This study does not determine which treatment is best; it mainly confirms that with either treatment, the patient's symptoms will improve. Time is on our side. No one who waited had serious consequences (many surgeons like to purport that waiting causes serious harm to nerve roots), and no one who had surgery experienced a disastrous result, either.

It's estimated that 1 million Americans suffer from sciatica, the most common cause being a disk herniation impinging on the root of the sciatic nerve. An estimated 300,000 patients have surgery every year to relieve the symptoms. Patients often are told that if they delay surgery, they risk permanent nerve damage, leg weakness, and even loss of bowel or bladder control. This is not the case. According to this study, the symptoms will resolve over a two-year period, even if the patient does nothing. Most people do have to do something because the symptoms often are intolerable. This study did not include people who had lower back pain only or people with herniation-related symptoms that would require immediate surgery, such as losing bowel or bladder control.

In my opinion, one of the major weaknesses in this study in regard to chiropractic is that a very small percent of patients received any chiropractic treatment. Basically, anything short of surgery was considered nonoperative, from magnets to steroidal injections. What we can take from this study is that there is no need to rush into surgery and the patient will not get worse if he or she waits.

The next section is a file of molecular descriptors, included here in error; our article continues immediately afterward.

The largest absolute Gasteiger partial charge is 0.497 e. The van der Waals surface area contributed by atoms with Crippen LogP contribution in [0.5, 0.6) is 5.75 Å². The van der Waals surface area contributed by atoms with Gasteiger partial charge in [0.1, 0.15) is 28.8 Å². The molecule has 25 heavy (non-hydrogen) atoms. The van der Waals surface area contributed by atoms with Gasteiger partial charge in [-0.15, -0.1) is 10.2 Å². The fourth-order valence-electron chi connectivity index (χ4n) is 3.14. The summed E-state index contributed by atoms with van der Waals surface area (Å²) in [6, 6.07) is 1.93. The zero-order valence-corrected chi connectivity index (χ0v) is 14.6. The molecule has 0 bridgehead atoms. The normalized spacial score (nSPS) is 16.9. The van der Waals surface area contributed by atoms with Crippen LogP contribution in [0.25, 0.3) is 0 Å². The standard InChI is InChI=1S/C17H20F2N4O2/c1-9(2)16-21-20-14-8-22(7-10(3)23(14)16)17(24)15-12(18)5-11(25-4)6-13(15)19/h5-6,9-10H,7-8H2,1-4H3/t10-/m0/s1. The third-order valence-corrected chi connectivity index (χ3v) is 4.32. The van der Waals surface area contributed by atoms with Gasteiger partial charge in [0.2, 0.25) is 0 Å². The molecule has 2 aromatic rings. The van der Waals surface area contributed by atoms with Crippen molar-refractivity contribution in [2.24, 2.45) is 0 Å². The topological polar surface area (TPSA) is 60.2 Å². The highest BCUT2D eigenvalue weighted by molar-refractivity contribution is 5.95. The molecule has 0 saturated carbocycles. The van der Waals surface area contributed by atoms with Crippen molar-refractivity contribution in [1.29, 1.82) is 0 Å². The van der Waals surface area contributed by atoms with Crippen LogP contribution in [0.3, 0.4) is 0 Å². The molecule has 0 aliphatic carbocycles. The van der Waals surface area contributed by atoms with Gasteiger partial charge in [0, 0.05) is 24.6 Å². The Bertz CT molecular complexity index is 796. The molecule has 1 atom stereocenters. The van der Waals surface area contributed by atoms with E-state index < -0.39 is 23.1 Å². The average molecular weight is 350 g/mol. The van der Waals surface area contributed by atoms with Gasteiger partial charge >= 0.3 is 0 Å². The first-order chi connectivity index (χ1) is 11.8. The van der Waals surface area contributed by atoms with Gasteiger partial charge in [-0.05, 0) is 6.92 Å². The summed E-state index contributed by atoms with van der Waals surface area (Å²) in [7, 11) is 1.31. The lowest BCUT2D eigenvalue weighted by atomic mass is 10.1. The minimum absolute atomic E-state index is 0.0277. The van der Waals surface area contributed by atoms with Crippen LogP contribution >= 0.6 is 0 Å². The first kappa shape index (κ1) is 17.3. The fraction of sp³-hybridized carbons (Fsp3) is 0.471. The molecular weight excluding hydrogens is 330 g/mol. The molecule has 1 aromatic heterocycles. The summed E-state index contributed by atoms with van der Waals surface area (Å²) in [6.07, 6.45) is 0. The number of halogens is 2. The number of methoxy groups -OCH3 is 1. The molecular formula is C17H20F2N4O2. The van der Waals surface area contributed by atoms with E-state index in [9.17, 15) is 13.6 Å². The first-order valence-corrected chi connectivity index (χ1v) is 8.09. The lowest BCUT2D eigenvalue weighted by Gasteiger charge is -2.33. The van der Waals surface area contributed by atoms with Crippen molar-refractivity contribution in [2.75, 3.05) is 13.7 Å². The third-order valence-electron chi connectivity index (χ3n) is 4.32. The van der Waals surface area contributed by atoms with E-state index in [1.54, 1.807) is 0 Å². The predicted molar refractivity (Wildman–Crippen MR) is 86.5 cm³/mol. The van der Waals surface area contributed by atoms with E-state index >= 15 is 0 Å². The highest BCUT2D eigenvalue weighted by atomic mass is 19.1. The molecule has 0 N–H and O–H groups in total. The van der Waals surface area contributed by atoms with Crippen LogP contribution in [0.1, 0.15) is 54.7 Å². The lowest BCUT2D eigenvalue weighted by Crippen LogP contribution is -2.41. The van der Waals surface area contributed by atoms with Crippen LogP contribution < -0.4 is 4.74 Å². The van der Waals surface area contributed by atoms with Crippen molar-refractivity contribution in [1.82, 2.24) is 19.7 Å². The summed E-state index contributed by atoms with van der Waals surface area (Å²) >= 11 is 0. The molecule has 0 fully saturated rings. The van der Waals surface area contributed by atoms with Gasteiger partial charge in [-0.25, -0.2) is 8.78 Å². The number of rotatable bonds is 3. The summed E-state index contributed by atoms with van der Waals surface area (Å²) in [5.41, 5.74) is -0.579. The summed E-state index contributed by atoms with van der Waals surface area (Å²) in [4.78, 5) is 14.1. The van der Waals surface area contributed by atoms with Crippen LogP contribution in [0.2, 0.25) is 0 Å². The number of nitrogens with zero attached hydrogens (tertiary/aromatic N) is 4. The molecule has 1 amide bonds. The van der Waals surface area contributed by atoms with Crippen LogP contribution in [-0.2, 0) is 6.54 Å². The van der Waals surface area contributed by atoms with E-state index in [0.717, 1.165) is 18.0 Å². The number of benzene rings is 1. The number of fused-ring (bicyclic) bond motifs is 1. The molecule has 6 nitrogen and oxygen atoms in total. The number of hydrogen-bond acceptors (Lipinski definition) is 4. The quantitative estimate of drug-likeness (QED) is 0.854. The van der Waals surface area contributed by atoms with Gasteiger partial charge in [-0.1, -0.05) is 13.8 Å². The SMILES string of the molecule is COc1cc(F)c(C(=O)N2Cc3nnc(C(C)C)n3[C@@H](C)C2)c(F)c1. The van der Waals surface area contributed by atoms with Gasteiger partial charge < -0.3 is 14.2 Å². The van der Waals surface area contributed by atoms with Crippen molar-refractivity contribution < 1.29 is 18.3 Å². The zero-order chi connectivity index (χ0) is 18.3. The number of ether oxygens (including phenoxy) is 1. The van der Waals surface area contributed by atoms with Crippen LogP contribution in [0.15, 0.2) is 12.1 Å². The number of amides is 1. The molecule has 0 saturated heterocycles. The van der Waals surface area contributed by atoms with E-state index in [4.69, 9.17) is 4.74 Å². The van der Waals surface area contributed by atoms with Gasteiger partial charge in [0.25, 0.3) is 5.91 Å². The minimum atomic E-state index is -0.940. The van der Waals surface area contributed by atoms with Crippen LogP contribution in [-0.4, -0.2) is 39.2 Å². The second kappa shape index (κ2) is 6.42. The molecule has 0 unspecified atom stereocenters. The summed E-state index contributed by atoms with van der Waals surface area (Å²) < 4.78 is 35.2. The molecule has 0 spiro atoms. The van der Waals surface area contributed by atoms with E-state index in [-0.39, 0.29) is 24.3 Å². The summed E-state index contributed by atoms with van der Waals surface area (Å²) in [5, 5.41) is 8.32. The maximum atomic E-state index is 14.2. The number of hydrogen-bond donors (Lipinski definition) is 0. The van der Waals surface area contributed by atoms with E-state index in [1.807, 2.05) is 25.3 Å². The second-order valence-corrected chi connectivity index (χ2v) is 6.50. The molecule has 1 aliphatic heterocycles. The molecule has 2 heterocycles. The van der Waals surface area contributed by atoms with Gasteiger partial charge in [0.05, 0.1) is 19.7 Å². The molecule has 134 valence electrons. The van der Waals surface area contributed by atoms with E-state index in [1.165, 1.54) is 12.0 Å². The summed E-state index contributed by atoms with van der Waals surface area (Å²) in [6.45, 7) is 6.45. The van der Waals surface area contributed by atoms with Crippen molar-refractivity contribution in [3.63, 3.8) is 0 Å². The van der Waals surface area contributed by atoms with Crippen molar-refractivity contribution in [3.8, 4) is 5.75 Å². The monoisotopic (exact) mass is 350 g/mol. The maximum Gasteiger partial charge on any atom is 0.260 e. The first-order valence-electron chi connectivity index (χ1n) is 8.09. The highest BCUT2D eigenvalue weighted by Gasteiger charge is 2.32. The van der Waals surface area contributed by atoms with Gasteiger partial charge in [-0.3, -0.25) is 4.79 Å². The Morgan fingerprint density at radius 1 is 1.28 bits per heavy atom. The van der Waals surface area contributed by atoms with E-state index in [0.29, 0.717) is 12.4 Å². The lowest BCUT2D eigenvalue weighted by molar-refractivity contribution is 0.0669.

This study will have an impact on the treatment of patients with disk herniations. We have yet to see how this study will be comprehended by the insurance carriers.

Editor's note: The November 22/29, 2006 issue of JAMA also featured the results of a SPORT observational cohort on the efficacy (or lack thereof) of surgical intervention for lumbar disk herniation. [2] That study, also available in its entirety at, involved 743 patients, 528 of whom received surgery. As with the randomized trial, while patients in the surgery group reported greater improvement in outcome measures at three months, differences narrowed by the two-year mark.

In the U.S., lumbar diskectomy is the most common surgical intervention for patients with back and leg symptoms. As the results of these studies suggest and as Dr. James Weinstein, faculty member at Dartmouth Medical School and lead author of both studies, emphasizes, the bottom line is that patients with this condition will get well regardless of whether they go under the knife. "There's actually a choice," he said. "If you don't want the risk of surgery, you can do watchful waiting." [3]


  1. Surgical vs nonoperative treatment for lumbar disk herniation.
    The Spine Patient Outcomes Research Trial (SPORT): a randomized trial.
    JAMA 2006;296:2441-50.

  2. Surgical vs. nonoperative treatment for lumbar disk herniation.
    The Spine Patient Outcomes Research Trial (SPORT) observational cohort.
    JAMA 2006;296:2451-9.

  3. Back Surgery Often No Better Than Waiting.
    Study: Patients Improved After Two Years, Even Without Operation.
    Associated Press, Nov. 21, 2006.

Read the Full-Text @ DC

Deborah Pate, DC, DACBR
San Diego, California